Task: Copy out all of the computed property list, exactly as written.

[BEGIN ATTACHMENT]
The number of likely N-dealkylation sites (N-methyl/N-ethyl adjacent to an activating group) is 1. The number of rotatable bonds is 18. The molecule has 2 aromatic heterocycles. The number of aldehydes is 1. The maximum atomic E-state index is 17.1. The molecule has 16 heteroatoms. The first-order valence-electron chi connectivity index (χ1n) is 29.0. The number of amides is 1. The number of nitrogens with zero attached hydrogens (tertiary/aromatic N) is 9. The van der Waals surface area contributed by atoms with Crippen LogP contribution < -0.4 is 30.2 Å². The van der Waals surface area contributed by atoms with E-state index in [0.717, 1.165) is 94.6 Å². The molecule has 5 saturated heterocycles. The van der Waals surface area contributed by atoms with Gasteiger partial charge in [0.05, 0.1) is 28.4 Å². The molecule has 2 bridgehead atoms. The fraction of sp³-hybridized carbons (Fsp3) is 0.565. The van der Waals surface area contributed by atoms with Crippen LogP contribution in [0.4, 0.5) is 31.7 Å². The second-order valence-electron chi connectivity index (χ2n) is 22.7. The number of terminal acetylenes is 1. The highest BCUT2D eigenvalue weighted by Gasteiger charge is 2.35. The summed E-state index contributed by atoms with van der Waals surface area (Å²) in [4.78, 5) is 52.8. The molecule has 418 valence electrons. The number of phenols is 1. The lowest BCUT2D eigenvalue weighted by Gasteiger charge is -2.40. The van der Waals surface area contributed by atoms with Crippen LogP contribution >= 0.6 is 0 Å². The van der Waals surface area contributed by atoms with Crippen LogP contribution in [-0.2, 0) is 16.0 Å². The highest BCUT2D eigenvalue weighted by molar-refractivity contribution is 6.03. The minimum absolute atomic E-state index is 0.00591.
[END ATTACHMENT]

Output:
The number of likely N-dealkylation sites (N-methyl/N-ethyl adjacent to an activating group) is 1. The number of rotatable bonds is 18. The molecule has 2 aromatic heterocycles. The number of aldehydes is 1. The maximum atomic E-state index is 17.1. The molecule has 16 heteroatoms. The first-order valence-electron chi connectivity index (χ1n) is 29.0. The number of amides is 1. The number of nitrogens with zero attached hydrogens (tertiary/aromatic N) is 9. The van der Waals surface area contributed by atoms with Crippen LogP contribution < -0.4 is 30.2 Å². The van der Waals surface area contributed by atoms with E-state index in [0.717, 1.165) is 94.6 Å². The molecule has 5 saturated heterocycles. The van der Waals surface area contributed by atoms with Gasteiger partial charge in [0.05, 0.1) is 28.4 Å². The molecule has 2 bridgehead atoms. The fraction of sp³-hybridized carbons (Fsp3) is 0.565. The van der Waals surface area contributed by atoms with Crippen LogP contribution in [0.4, 0.5) is 31.7 Å². The second-order valence-electron chi connectivity index (χ2n) is 22.7. The number of terminal acetylenes is 1. The highest BCUT2D eigenvalue weighted by Gasteiger charge is 2.35. The summed E-state index contributed by atoms with van der Waals surface area (Å²) in [4.78, 5) is 52.8. The molecule has 418 valence electrons. The number of phenols is 1. The lowest BCUT2D eigenvalue weighted by Gasteiger charge is -2.40. The van der Waals surface area contributed by atoms with Crippen LogP contribution >= 0.6 is 0 Å². The van der Waals surface area contributed by atoms with Crippen LogP contribution in [-0.2, 0) is 16.0 Å². The highest BCUT2D eigenvalue weighted by molar-refractivity contribution is 6.03. The minimum absolute atomic E-state index is 0.00591.